ScotRail train.

UK: Facing the possibility of a long-term reduction in passenger numbers following the pandemic, ScotRail has begun a two-month consultation on a permanent cut in weekday services from around 2 400 to 2 100 trains from May 2022.

Some journey times would be increased and off-peak frequencies reduced under the ‘Fit For The Future’ timetable, which aims to match services levels to predicted ridership while also providing value for money for taxpayers. ScotRail said ‘most customers will find the number of calls at their station and the destinations served are similar to today’. although there would be greater changes in some areas.

The operator’s analysis found that prior to the pandemic significantly more seats were being provided on some routes than required for the number of passengers travelling. One example quoted fewer than 5½ million passenger-miles being completed on a typical weekday, meaning 23% of available seats were actually used.

Returning to a pre-pandemic timetable ‘would result in trains operating 26 million more vehicle-miles each year for little customer benefit’. As well generating unnecessary emissions, this would increase costs to the taxpayer ‘by £30m to £40m each year’.

ScotRail said its proposed timetable would focus on ‘improved punctuality and reliability of services, building on the record punctuality delivered during the pandemic’, which research by Transport Focus had highlighted as a key priority for passengers. The new methods of analysis developed during Covid-19 would be used to refine and improve the service offered in the future as the operator learned more about how travel behaviours were changing.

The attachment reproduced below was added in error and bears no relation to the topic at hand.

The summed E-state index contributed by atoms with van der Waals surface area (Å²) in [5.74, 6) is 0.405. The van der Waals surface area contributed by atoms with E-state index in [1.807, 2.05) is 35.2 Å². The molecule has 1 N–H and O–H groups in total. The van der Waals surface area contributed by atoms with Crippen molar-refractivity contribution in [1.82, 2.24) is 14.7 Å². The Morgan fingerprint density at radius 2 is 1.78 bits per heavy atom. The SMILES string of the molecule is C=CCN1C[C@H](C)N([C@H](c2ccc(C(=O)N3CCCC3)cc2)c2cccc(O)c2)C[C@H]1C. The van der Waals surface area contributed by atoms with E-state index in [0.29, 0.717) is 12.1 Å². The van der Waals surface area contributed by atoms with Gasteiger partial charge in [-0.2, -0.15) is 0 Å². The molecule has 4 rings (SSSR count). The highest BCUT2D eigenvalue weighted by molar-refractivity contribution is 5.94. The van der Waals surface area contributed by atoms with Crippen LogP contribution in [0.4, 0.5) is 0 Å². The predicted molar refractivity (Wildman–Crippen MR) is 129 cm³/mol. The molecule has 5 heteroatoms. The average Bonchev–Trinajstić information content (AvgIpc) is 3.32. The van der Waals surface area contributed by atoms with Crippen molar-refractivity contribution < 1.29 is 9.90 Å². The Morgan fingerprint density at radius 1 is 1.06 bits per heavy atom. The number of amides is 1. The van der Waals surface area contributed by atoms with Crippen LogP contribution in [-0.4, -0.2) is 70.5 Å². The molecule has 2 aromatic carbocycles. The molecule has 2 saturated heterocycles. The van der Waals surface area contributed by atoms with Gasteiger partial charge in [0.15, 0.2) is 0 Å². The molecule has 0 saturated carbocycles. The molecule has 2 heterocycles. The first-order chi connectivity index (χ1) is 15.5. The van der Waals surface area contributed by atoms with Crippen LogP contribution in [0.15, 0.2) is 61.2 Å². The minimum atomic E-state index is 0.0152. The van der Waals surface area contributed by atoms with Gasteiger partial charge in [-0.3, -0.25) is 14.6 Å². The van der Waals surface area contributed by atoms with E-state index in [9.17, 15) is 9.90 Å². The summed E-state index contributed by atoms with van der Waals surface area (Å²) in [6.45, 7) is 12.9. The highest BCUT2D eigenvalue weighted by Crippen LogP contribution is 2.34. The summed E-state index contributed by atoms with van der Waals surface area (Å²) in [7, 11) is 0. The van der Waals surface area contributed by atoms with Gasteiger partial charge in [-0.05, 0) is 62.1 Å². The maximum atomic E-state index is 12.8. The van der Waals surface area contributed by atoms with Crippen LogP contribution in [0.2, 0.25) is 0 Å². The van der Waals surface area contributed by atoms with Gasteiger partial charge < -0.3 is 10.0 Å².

ScotRail train.

‘The pandemic has changed how people travel across all of Scotland, so our services will reflect these varied travel patterns and deliver timetables that are reliable, have enough capacity to meet pre-Covid levels of demand, and are sustainable’, said Alex Hynes, Managing Director of Scotland’s Railway. ‘We are consulting on the timetable changes being proposed and we would welcome the views of our customers.’

Operations Director David Simpson emphasised that the need to offer value for money as well as meeting the needs of customers was vital as the railway emerges from the impact of the pandemic.

‘That might mean offering a different service on different days of the week or different times of year as passenger demand varies across the week or through the year. But by doing so, we can ensure Scotland’s Railway remains sustainable into the future.’

Climate change concerns

The proposals were condemned by the four main rail unions, with ASLEF, RMT, TSSA and Unite presenting a united front. They noted that the consultation would close days before the COP26 climate summit which will include an entire day devoted to transport issues.

‘It is incredible that in the year that the world comes to Scotland to debate the very future of our planet that ScotRail is proposing cuts to rail services in a transparent attempt to use the pandemic as cover for cuts’, the unions said in a joint statement.

‘These plans would not only cull jobs, they would hit the most vulnerable hardest including elderly and disabled people. All the while diverting many passengers back onto the roads and increasing pollution, congestion and greenhouse gases. It is exactly this type of short-term thinking that has contributed to the climate crisis.’